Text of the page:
Traffic is often generated by time-critical happenings, some we can plan for (the next great sporting event), some we won't kow about (Apple, Microsoft, Adobe updates), some are completely unplanned (death of a celebrity, weather, disasters).  In addition, some are global (iOS), some are local (World Cup traffic highest in countries taking part, of course) and some may be particular to your business (CEO announcement, competitor, new product/training videos).

From a technical/network point of view - are you ready for these sorts of peaks, how much headroom do you have and are you implementing technologies such as WAN optimisation to improve your total throughput?

Meanwhile, I have one more question.... What happened at the beginning of December 2010 that caused huge amounts of Internet traffic in London?  Was it everyone watching the weather forecasts and updating each other on #UKSnow on Twitter or did something else happen that I have forgotten?

Let me know what you think.

Wednesday, November 30, 2011

Marketing on Cloud 9 - Yes please

Marketing on Cloud 9 – yes please

Where would we marketers be without LinkedIn, Google Analytics, Eloqua, SalesForce, Facebook and Twitter? We’d be back in the dark ages, of course, with our competitors eating our lunch!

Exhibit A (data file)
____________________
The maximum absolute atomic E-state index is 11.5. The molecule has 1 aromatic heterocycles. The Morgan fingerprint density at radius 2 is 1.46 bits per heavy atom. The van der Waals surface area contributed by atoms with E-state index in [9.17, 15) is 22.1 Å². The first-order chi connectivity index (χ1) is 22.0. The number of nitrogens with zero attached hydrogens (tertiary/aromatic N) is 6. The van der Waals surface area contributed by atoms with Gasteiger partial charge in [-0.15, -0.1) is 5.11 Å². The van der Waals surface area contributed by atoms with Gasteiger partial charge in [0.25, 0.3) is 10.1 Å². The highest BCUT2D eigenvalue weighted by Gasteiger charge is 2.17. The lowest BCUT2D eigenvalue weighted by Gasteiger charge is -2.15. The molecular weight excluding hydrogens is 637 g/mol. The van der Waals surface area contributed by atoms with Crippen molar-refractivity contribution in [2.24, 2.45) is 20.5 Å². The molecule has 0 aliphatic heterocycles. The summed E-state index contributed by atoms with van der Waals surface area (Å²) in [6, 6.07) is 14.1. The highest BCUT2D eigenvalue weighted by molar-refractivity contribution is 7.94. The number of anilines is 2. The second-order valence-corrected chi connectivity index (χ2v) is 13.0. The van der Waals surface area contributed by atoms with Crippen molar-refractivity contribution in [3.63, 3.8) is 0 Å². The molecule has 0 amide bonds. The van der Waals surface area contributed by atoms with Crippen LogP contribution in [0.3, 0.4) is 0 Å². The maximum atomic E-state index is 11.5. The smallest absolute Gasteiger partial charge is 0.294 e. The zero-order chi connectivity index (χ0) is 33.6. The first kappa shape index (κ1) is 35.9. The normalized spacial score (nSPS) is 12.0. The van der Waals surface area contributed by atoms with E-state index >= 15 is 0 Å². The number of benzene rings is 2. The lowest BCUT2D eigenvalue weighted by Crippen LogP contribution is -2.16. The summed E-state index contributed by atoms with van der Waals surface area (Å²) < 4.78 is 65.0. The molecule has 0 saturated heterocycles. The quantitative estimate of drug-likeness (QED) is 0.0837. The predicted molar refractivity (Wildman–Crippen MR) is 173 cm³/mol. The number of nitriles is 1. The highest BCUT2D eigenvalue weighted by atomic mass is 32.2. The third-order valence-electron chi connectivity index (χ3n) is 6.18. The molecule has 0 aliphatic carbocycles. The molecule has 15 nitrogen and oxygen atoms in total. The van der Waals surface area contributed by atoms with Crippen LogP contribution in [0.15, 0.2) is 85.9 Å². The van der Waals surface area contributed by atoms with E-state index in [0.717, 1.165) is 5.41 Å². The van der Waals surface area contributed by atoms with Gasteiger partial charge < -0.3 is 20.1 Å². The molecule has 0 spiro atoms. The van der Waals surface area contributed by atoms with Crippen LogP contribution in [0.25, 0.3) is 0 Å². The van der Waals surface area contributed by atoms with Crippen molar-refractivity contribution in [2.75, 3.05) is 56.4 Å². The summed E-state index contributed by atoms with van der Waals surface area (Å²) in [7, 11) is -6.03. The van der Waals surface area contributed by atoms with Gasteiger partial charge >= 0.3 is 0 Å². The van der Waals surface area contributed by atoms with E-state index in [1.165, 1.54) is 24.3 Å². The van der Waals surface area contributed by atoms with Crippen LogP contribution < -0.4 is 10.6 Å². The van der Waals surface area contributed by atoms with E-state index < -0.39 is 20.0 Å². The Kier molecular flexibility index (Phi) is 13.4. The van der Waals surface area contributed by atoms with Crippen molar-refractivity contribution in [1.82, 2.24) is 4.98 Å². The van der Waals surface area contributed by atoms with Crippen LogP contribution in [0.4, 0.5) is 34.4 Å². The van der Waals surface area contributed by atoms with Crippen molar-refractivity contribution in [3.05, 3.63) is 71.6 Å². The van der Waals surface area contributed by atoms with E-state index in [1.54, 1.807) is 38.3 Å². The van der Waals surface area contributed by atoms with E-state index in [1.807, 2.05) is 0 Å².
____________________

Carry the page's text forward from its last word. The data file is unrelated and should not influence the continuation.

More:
The way that marketing technologies are used and consumed has evolved considerably in recent years, with cloud computing and web technologies in particular taking off as a means to access information, applications, to get feedback from our customers and deliver new campaigns. So what else can business cloud-computing offer and why should it be embraced by marketers? Equally, what challenges should users be aware of when considering cloud applications and how can these be mitigated?

Put simply, business cloud computing means accessing applications via the internet so that vast amounts of computing resources will reside somewhere else and not on local PCs or servers. This, of course, means that you’re no longer tied to fixed servers, software packages and expensive management costs. From applications for CRM to those for budgeting, planning and collaboration, the cloud delivery model is playing a very central role in the marketers’ toolkit.